Generally, suitable expandable foams have a range of expansion ranging from approximately 0 to over 1000 percent. The level of expansion of the expandable material may be increased to as high as 1500 percent or more. In still other embodiments, it is contemplated that the expandable material expands to at least 2000%, 2500%, 3000% or more relative to its original non-expanded size. Typically, strength is obtained from products that possess low expansion while baffling and/or sound absorption is obtained through greater expansion.
In another embodiment, the expandable material is provided in an encapsulated or partially encapsulated form, which may comprise a pellet, which includes an expandable foamable material, encapsulated or partially encapsulated in an adhesive shell. An example of one such system is disclosed in commonly owned, co-pending U.S. application Ser. No. 09/524,298 (“Expandable Pre-Formed Plug”), hereby incorporated by reference.
In addition, as discussed previously, preformed patterns may also be employed such as those made by extruding a sheet (having a flat or contoured surface) and then die cutting it according to a predetermined configuration in accordance with the chosen container or structure, and applying it thereto.
Installation or assembly of the baffle typically involves placement, either manually, automatically or a combination thereof, within a cavity of an automotive vehicle. Thereafter, the layer of expandable material is expanded to expand (e.g., foam) and wet, and adhere to walls defining the cavity. Upon curing, the baffle forms a layer of foam that substantially entirely seals a cross-section of the cavity for inhibiting the transmission of sound and/or other material or debris through the cavity.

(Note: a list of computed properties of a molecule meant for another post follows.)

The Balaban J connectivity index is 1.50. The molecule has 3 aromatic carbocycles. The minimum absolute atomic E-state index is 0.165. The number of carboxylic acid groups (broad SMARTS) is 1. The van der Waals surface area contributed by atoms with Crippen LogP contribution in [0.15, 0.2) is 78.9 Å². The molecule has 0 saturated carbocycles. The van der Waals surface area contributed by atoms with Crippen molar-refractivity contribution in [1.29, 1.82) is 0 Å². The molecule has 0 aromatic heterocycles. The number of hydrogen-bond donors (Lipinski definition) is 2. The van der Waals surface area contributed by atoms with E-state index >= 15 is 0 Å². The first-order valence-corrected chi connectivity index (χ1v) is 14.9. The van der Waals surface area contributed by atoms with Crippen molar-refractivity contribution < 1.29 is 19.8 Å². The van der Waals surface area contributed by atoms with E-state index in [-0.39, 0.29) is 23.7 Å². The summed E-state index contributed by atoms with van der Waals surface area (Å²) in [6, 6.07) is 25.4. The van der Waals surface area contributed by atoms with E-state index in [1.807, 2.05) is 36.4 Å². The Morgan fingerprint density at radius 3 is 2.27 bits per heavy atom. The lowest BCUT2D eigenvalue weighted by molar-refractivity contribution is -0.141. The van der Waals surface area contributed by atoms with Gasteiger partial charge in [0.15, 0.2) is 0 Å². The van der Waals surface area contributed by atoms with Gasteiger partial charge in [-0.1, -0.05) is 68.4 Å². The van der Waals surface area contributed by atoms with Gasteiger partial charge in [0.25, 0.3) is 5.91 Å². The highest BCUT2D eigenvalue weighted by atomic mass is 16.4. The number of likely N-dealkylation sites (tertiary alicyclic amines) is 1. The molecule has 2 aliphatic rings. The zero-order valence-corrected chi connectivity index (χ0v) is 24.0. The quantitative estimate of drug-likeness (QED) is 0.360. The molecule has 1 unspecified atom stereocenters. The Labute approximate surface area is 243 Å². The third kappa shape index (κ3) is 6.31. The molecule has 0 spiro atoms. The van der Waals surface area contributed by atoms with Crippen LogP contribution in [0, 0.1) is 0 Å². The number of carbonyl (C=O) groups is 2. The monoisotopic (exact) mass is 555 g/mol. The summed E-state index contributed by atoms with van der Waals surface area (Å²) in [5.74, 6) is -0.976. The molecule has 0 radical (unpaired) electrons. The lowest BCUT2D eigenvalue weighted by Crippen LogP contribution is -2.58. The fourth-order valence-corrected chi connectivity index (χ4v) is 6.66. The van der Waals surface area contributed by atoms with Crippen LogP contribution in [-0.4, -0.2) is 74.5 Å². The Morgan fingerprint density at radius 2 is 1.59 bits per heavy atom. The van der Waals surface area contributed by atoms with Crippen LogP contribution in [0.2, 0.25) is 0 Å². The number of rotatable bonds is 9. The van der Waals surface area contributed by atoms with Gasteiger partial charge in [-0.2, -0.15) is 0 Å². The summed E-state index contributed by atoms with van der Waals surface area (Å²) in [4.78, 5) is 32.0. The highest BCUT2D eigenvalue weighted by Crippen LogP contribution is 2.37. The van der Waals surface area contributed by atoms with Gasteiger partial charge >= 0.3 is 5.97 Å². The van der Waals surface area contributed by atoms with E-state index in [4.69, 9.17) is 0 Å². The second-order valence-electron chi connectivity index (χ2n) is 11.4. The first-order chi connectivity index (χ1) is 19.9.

During installation, the bend locations 18 may be bent or may be pre-bent such that the upper panel portion 30 and the lower panel portion 32 extend to the central panel portion 34. As a result, the central portion 34 is recessed relative to at least a substantial portion of the rest of the baffle 10.
Typically, assembly of the baffle 10 to the vehicle includes placement of the baffle 10 within the cavity 62 and attachment of the fasteners 40 (e.g., push pins) to flanges 72 that are attached to the panel 66, the pillar 70 or both.
During further assembly of the vehicle, a fastener 76 (shown as a nut and bolt assembly or just a bolt) is received in and/or extended through the opening or through-hole 38 located in the central panel portion of the baffle. In the embodiment shown, at least a portion of the nut and bolt assembly or just the bolt (e.g., the nut, the bolt, the head of the bolt or a combination thereof) is extended through the baffle.
The nut and bolt assembly or just the bolt 76 typically connects the forward body panel 66 of the vehicle to the hinge or A-pillar 20 of the vehicle. In the particular embodiment illustrated, the fastener 38 is fastened to a flange 80 attached to the forward body panel 66 and to a flange 82 attached to the hinge A-pillar 20. Generally, it is contemplated that the bolt 76 may be partially extended through the opening 38 such that a portion of the bolt 76 remains in the opening 38 or the bolt 76 may be fully extended through the opening 38 such that none of the bolt 76 remains in the opening 38.
Preferably, upon exposure to an elevated temperature, typically in an e-coat oven or paint oven, the baffle 10 and particularly the expandable material of the baffle 10 is activated and expands (e.g., foams) to substantially span, baffle and seal a cross-section of the cavity 62 for forming a baffling system 90 that inhibits the transmission of sound and/or other material or debris through the cavity 62.